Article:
UK to supply new C-IED support package to Pakistan


Fallon

The UK will supply a new, enhanced three-year package of counter improvised explosive device (C-IED) support to Pakistan, the country's defence secretary Michael Fallon has revealed.

The latest support builds on the successful C-IED package provided by the UK between 2012 and 2015, and will enable Pakistan to find and defuse IEDs, which allegedly caused more than 16,000 casualties in the country during the past decade.

The package will also include vital training in how to gather and analyse forensic evidence from bomb scenes.

Fallon said: "By sharing British counter-IED expertise, we have already trained 5,000 Pakistanis to defuse these evil and dangerous devices.

"This new offer means thousands more could be trained, saving lives, and preventing life changing injuries.

"Our counter-IED work here is all part of our close partnership with Pakistan and our shared determination to fight terrorism. By working together, we will make our streets safer at home in the UK and here in Pakistan."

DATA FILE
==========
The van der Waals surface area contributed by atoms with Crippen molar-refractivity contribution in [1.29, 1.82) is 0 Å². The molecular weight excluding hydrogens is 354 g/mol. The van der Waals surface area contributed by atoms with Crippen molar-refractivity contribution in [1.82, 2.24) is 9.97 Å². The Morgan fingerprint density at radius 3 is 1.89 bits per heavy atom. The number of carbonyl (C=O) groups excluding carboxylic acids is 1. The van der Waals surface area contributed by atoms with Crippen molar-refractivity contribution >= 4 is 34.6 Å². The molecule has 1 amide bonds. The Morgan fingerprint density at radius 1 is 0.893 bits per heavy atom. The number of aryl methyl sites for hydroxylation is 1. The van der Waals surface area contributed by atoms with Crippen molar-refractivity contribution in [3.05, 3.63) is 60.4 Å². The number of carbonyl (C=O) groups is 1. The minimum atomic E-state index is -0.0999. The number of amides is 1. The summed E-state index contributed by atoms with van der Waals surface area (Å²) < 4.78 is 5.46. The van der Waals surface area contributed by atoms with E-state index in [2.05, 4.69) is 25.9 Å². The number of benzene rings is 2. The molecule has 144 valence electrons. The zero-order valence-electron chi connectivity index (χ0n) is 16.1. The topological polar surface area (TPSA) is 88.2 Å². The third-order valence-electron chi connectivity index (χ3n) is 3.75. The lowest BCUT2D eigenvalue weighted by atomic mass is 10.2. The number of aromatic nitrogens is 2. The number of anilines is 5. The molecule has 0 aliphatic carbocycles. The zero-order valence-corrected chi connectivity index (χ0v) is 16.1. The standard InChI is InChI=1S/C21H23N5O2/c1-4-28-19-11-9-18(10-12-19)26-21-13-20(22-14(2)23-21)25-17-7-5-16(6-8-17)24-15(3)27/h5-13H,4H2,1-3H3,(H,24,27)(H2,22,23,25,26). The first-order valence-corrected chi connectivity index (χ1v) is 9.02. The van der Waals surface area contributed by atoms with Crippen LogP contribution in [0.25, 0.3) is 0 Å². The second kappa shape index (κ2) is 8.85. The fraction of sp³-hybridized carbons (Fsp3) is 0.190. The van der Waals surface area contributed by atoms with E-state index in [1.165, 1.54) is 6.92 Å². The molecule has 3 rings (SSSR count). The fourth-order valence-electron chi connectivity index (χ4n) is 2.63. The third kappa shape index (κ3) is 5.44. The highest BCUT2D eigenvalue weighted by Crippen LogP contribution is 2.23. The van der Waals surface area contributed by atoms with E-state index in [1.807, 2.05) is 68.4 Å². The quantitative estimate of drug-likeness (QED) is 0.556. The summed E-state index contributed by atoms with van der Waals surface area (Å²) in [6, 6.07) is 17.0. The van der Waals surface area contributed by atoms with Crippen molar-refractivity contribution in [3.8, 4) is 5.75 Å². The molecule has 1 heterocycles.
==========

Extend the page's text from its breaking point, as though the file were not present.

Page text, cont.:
"Our counter-IED work here is all part of our close partnership with Pakistan and our shared determination to fight terrorism."

To date, the UK had donated 12 million C-IED equipment units to Pakistan, at their request, to help the country develop effective and sustainable counter terrorism capabilities.

The C-IED equipment, supplied along with search equipment, vehicles, storage and flights, as well as training, enhances Pakistani police, civil defence and military capacity to dismantle IED networks, and improve intelligence available to countering emerging IED threats.

The C-IED programme also assists Pakistan in establishing a multi-agency capability for combating IEDs.

The Pakistani battalions who benefited from the UK support are said to be currently operating in counter-terrorism operations in the North Waziristan Agency, bordering Afghanistan.


Image: UK Defence Secretary Michael Fallon has offered a new C-IED support package to Pakistan during a visit to Islamabad. Photo: courtesy of Crown copyright.